43 2nd Ave. in 1835 297 Broadway 1830 (poss transp.?)
183 Broadway in 1836 8 Grove St. 1831
248 Orange 1838 362 Hudson, 1832
4 Grove St. 1839-74 67 Maiden Lane 1833
5 Dey St. 1850-55
Presumably the continuing addition of children to Robert’s family necessitated the various home relocations. Third and fourth daughters Emma and Cornelia were born in New York, as was the fifth daughter and tenth child, Matilda, who arrived in 1835. The expansion of the Lovett engraving establishment may have had an impact, as one by one, sons John D., Thomas L., and George H. set themselves up in engraving shops around the city. In addition, the city may have renumbered Broadway addresses on several occasions. Robert and his family were members of St. Luke’s Episcopal Parish. The church was on Hudson St., very close to their home on Grove St.
The New York City Trade
Five different advertisements in the New York American in 1828 have Robert Lovett repairing watches and selling mechanical pencils, watches, jewelry, walking canes, portable writing desks, and heraldic seals. Like Thomas Brown, he also imported books on heraldry. In 1830, Robert entered wax impressions of stone seal engravings at the third annual fair of the American Institute, and won a premium for them. Many well-known Hard Times token, temperance, Masonic, and other medallic issues of Lovett’s shop can be identified by the signature, “R. Lovett, NY.”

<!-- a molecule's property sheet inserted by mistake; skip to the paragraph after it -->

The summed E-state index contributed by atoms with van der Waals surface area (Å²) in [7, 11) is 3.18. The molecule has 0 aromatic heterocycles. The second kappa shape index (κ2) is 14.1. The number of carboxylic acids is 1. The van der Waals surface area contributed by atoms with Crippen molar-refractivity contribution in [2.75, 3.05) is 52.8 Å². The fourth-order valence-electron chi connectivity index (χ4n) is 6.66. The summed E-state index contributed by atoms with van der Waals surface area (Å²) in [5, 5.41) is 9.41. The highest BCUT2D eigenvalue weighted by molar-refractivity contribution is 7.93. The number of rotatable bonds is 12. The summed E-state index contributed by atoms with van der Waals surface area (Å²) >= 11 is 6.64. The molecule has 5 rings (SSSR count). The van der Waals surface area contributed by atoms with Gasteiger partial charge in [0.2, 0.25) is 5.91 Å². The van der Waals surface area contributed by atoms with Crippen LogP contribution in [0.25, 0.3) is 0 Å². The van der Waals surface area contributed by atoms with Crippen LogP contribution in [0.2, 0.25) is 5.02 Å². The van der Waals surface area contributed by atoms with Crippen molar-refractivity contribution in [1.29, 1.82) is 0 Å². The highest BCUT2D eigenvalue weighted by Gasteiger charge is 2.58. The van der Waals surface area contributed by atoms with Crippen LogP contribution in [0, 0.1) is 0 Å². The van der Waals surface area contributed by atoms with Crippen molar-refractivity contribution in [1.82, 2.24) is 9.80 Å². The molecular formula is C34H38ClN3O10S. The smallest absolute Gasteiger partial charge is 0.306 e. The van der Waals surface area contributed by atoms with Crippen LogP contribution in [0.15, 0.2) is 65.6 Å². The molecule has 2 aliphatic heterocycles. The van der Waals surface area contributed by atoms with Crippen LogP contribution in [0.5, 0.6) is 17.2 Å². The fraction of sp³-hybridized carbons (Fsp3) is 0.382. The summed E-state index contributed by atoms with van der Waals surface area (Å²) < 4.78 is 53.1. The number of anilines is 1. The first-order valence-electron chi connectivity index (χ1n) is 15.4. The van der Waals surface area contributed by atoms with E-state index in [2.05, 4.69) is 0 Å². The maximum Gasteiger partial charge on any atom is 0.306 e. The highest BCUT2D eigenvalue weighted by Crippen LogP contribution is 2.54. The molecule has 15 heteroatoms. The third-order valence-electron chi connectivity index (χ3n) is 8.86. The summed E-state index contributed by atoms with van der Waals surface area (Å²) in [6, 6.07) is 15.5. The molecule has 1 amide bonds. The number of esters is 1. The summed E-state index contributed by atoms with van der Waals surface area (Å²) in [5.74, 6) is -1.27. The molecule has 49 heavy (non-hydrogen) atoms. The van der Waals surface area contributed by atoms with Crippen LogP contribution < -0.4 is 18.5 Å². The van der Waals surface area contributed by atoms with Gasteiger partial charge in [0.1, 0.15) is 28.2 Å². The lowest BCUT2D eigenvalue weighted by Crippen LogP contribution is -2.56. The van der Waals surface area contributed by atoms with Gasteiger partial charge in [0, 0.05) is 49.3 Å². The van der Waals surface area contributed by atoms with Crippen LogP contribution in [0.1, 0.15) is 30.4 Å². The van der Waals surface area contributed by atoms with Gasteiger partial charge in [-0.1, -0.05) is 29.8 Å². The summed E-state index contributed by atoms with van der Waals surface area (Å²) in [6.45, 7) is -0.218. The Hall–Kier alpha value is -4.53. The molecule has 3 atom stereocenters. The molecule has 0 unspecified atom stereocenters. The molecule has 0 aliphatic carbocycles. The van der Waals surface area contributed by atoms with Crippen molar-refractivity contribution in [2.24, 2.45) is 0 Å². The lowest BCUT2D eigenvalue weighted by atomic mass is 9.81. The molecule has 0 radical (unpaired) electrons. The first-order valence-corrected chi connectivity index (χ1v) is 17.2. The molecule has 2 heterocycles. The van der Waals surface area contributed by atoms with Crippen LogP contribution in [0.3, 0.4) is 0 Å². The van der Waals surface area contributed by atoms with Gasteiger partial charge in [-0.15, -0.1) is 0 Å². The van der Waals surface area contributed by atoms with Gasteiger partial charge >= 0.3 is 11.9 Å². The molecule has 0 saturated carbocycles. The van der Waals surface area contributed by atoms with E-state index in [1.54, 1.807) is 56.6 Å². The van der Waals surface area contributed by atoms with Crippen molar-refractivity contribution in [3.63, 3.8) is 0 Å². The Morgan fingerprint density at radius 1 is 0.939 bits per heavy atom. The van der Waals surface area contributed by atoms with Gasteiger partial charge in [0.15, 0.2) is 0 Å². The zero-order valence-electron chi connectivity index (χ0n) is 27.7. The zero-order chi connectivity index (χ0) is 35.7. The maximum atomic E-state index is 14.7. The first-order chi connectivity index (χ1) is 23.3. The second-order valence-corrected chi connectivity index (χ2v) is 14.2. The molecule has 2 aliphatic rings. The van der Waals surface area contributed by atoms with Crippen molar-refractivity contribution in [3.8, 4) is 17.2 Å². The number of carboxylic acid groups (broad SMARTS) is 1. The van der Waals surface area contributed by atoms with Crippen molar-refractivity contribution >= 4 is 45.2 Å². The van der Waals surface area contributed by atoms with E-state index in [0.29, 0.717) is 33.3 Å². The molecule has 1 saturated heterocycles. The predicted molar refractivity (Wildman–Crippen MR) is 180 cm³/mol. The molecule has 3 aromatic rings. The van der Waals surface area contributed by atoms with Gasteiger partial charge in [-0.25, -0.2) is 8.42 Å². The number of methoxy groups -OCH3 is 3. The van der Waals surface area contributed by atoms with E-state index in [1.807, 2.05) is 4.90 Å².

Politics and Fraternal affiliations
During the Hard Times Tokens period (1832-1844), Robert held a decidedly anti-bank stance, and this could be the reason he issued political tokens espousing his views. He was listed as a member of an organization “opposed to paper money and banking, and to all licensed monopolies”. In the May 12, 1834 issue of The Man, his name was published in a list of “mechanics and other working men” who pledged themselves to endorse a Jacksonian platform of “Hickory, Homespun, and Hard Money”. They opposed all bank chartering, and hoped to work toward the passage of a law “abolishing, gradually, all bills of banks now existing under twenty dollars.” His name appeared on this list weekly, and eventually his group put forward a candidate for City Council who ran for, and obtained a seat, on the anti-bank ticket: John Lovett. (This couldn’t be Robert’s son John D. Lovett the engraver, because he was only 15 years old in 1834. It likely was his brother John, who eventually left New York to settle in Union County, New Jersey.)
In the 1830s, Robert founded a group called the Knights of the Round Table, an organization dedicated to the support of firemen, “who were so popularly recognized in the lower part of New York as to render their organization one of great prominence and on several occasions, the subject of interesting biographical and historic comment.” A reference to this group in the Brooklyn Eagle mentions an 1864 annual dinner dance held at No. 306 Grand St., with “fancy dresses, good music, gay attire and festive edibles.”
The American Institute
The 1840s saw Robert’s rise to prominence as a member, manager and Vice President of the American Institute of the City of New York. Chartered in 1829, the American Institute’s original membership consisted of eighty of New York’s leading academics, merchants, mechanics and artists, all of whom shared a single goal: to encourage and promote domestic industry. Believing that the United States’ world stature was diminished by its reliance on foreign imports, these men wished to stimulate America’s artists, mechanics, farmers, inventors and tradesmen to work together toward the goal of national self-sufficiency. They announced their plan to host annual expositions of American achievement, during which they would bestow financial and medallic rewards upon the best entries in four categories: agriculture, commerce, manufacturing and the arts.